“It sucks for Boise State but I’m a really big Chris Petersen fan. I like him as a coach and I really think he’s one of the top coaches in the nation. But as for him leaving Boise State, it sucks.”

Courtesy/MCT Campus

Broncos look to upset

Wildcat G Jarrod Polson (5) drives to the hoop against LSU Jan. 26, 2013. with his freshman,” Rice said. An important factor for a Boise State victory will be for the Broncos to treat this like any other game according to Rice.

“It’s a better opportunity for him because of recruiting. It’s better for him because he gets better facilities, better access to better recruits and if he’s developing one star and two star guys at Boise State, what can he do with four and five stars at Washington?”

How do you feel about Coach Pete leaving?

“Well, obviously, we’re better than Washington, so that’s kind of sucky. I’m not a big fan of Washington overall. I think that he would be better off here, like status-wise.”

As a coach, nothing changes for Rice in his game preparation from team to team. “You have to get over some things when you’re playing at

Kentucky with 23,000 fans, and there’s the ‘Kentucky’ on the front of their jerseys,” Rice said. Tip off will be at 7 p.m. MT from Rupp Arena.

Adam Fisher Communication Sophomore

“I’m kind of disappointed he left and I guess I just hope we can get a coach that does as well as he did in the Sage Loerzel future.” Undecided Freshman

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WINTER REC GUIDE COME

AND E

NJOY

SOME

OF TH

E WIN

TER A CTIVIT

IES AR

OUND

BOISE

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December 9, 2013


Hot Toddy: 1 oz. brandy, whiskey, or rum 1 tablespoon honey 1/4 lemon 1 cup hot water 1 tea bag

Baileys Irish Coffee: 1 ounce Baileys Irish Cream 1/2 ounce caramel vodka 1/2 ounce Kahlua 1 teaspoon sugar, or to taste 1 tablespoon chocolate syrup 4 ounces strongly brewed Italian roast coffee 2 tablespoons lightly sweetened whipped cream Grated chocolate for garnish

This three-pronged liquor holiday treat is one that will get festivities started in a hurry. While warming your insides from the perpetual shivering coldness that is winter, cuddle up next to loved ones with this golden oldie.

The greatest thing about this drink is its great pretty much anytime of the year. It just has that extra sentimental value during the holidays. If you take the time to tweak it to your specifications, prepare thyself for one epic beverage.

Hot Buttered Rum: 4 oz. of unsalted butter 1 cup of brown sugar 1 teaspoon of ground cinnamon 1 teaspoon of ground nutmeg 1/4 teaspoon of ground cloves 1/8 teaspoon of salt

This simple and effective classic holiday beverage is one of those types of drinks that just warms you through and through. Be careful not to leave a stray glass by your side, dogs are rather fond of this drink.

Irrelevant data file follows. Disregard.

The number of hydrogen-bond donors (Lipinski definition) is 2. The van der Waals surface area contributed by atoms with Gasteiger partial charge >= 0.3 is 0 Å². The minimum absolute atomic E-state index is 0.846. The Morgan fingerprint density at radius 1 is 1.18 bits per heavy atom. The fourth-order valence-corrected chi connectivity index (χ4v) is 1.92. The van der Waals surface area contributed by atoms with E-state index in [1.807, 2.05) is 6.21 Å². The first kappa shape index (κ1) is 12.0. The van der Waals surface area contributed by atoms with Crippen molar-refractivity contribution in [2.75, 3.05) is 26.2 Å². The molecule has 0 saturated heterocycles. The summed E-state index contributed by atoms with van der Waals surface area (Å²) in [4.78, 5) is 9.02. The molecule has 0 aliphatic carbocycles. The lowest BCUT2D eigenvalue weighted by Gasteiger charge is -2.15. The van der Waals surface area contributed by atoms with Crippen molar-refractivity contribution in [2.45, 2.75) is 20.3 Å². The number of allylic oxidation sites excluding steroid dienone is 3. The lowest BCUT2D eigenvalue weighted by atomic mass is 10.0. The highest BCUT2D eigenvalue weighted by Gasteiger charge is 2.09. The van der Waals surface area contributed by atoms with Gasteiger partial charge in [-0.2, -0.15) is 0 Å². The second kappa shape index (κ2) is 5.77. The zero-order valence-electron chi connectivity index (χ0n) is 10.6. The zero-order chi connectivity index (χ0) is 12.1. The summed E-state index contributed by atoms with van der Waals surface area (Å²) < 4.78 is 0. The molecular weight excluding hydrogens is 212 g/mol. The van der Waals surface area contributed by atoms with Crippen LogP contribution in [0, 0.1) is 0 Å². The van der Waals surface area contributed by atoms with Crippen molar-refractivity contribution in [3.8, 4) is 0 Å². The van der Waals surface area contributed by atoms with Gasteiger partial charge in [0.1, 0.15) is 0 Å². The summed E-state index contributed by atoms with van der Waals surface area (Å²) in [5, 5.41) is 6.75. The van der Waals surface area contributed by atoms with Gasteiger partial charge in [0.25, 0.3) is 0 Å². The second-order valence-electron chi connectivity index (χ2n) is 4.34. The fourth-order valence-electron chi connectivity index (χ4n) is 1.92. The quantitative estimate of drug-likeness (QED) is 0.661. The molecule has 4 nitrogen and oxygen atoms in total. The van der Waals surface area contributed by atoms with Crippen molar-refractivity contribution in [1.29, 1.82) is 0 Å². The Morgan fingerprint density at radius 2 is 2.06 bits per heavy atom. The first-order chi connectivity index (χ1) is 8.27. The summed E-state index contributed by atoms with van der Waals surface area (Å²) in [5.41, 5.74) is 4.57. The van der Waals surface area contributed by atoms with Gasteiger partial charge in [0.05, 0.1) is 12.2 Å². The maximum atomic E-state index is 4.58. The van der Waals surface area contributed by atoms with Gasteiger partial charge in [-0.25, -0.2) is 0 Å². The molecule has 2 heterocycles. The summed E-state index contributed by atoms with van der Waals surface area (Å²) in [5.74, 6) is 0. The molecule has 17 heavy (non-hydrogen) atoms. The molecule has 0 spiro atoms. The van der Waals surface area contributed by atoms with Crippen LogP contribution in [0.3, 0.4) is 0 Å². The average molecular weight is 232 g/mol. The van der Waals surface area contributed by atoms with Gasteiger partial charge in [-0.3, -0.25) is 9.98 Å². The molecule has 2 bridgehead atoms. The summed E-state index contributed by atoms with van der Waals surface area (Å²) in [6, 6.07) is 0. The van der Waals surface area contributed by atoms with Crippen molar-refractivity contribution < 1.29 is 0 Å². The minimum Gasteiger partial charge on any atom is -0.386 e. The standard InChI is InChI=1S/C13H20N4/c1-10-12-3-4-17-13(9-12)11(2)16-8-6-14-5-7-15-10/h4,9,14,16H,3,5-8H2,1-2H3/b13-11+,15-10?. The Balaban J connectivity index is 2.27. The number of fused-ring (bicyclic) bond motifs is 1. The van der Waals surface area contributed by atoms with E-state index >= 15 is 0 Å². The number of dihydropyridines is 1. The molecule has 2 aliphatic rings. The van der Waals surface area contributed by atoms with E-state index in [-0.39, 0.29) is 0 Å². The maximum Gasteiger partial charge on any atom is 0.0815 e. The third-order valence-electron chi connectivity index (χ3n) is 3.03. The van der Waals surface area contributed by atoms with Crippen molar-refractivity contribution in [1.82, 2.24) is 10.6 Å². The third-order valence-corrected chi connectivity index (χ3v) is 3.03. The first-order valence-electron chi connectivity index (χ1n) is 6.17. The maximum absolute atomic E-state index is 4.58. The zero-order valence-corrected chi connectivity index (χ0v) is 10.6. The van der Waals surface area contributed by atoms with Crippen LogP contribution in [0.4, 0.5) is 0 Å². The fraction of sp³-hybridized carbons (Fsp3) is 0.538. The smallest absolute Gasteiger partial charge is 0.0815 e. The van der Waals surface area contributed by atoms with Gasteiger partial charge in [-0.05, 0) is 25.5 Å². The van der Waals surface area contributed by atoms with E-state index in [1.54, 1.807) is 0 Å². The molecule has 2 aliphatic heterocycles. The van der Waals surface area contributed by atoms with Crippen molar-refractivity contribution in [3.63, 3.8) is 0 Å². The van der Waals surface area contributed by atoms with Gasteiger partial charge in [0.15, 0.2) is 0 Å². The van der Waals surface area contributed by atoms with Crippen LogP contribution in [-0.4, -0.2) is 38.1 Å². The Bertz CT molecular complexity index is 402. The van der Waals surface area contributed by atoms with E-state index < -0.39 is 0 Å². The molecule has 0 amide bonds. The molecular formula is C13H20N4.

Traditional Eggnog:

It is safe to say that the traditional eggnog will most likely stand the test of time for many years to come. Combining sweetness with the potency of bourbon or brandy, be fruitful and share this traditional holiday drink with all those you love.

6 eggs 3/4 cup of sugar 1 quart of half & half 1/2 cup bourbon 1/2 cup brandy 1/2 teaspoon ground nutmeg

Peppermint Alexander: 1 oz. white chocolate liqueur 1 oz. vanilla vodka 1 oz. peppermint schnapps Splash of half & half Crushed candy canes, to rim the cocktail glass

spiritsto

top

5

your winter

There is a great possibility that a person might develop diabetes after partaking of this exquisite beverage. There is more sugar per square ounce in this drink of drinks, but I guarantee it will be something that is entirely worth the risk. Be not ashamed and enjoy.

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STUDENTS KAYAK INTO THE WINTER Jocelyn Pulver Courtesy

As the leaves begin to fall and winter slowly approaches, many kayakers will hang up paddling gear and store their kayaks for the season. However, it doesn’t have to be that way. Kayaking in the winter can be just as enjoyable, provided fellow paddlers follow a few guidelines. Kayaking in Idaho is unlike many other states. Because precipitation rarely affects water flows in the winter months, most paddlers hibernate, as options for boating are limited. “Most paddlers wait until the month of May to begin their season, as that’s when most reservoirs begin releasing water and snow melt begins to pick up,” long-time paddler, guide and teacher Dean Snell said. However, some kayakers start as early as February when temperatures increase and ice begins to thaw. “Once the sun peaks its head out and the ice bridges melt, it’s time to go kayaking,” said Craig Roark, Boise State student and kayaker. Low flows on the Payette River means that it’s quite technical compared to higher water flows, which requires a different kind of paddling. Because of the cold, winter paddling is risky and having a solid roll is a must. It is essential to have the necessary skills capable of handling the conditions expected. Always bring a friend, dress properly, and have a reliable roll in case the worst happens. Always approach winter paddling with a conservative risk management plan and boat within personal skill levels. Dressing properly for winter water temperatures can be tricky. Will Howerton, student and Payette river guide, came up